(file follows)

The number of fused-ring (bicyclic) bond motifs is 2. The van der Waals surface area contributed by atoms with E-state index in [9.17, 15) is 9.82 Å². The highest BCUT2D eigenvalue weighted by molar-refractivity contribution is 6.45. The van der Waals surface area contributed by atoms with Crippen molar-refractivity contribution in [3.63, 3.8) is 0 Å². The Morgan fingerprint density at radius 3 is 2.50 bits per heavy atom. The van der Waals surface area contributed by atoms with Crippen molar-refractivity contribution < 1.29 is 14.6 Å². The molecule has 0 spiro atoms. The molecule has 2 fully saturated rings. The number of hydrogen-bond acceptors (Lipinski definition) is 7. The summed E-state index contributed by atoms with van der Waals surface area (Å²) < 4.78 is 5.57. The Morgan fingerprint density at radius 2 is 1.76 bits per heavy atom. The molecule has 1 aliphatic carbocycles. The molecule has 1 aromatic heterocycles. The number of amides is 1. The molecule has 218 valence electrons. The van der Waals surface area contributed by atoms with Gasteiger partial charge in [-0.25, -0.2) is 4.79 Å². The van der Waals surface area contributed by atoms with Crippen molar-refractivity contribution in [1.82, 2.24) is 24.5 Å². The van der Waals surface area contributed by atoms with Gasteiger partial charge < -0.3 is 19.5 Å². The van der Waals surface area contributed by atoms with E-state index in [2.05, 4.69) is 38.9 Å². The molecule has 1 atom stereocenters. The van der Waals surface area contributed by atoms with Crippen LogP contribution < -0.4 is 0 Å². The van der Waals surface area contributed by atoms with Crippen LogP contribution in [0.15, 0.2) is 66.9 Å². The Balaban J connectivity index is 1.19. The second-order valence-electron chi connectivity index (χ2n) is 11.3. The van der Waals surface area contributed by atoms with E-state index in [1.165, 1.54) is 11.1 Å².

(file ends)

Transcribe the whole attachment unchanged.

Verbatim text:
The number of fused-ring (bicyclic) bond motifs is 2. The van der Waals surface area contributed by atoms with E-state index in [9.17, 15) is 9.82 Å². The highest BCUT2D eigenvalue weighted by molar-refractivity contribution is 6.45. The van der Waals surface area contributed by atoms with Crippen molar-refractivity contribution in [3.63, 3.8) is 0 Å². The Morgan fingerprint density at radius 3 is 2.50 bits per heavy atom. The van der Waals surface area contributed by atoms with Crippen molar-refractivity contribution < 1.29 is 14.6 Å². The molecule has 0 spiro atoms. The molecule has 2 fully saturated rings. The number of hydrogen-bond acceptors (Lipinski definition) is 7. The summed E-state index contributed by atoms with van der Waals surface area (Å²) < 4.78 is 5.57. The Morgan fingerprint density at radius 2 is 1.76 bits per heavy atom. The molecule has 1 aliphatic carbocycles. The molecule has 1 aromatic heterocycles. The number of amides is 1. The molecule has 218 valence electrons. The van der Waals surface area contributed by atoms with Gasteiger partial charge in [-0.25, -0.2) is 4.79 Å². The van der Waals surface area contributed by atoms with Crippen molar-refractivity contribution in [1.82, 2.24) is 24.5 Å². The van der Waals surface area contributed by atoms with Gasteiger partial charge < -0.3 is 19.5 Å². The van der Waals surface area contributed by atoms with E-state index in [2.05, 4.69) is 38.9 Å². The molecule has 1 atom stereocenters. The van der Waals surface area contributed by atoms with Crippen LogP contribution < -0.4 is 0 Å². The van der Waals surface area contributed by atoms with Crippen LogP contribution in [0.15, 0.2) is 66.9 Å². The Balaban J connectivity index is 1.19. The second-order valence-electron chi connectivity index (χ2n) is 11.3. The van der Waals surface area contributed by atoms with E-state index in [1.165, 1.54) is 11.1 Å².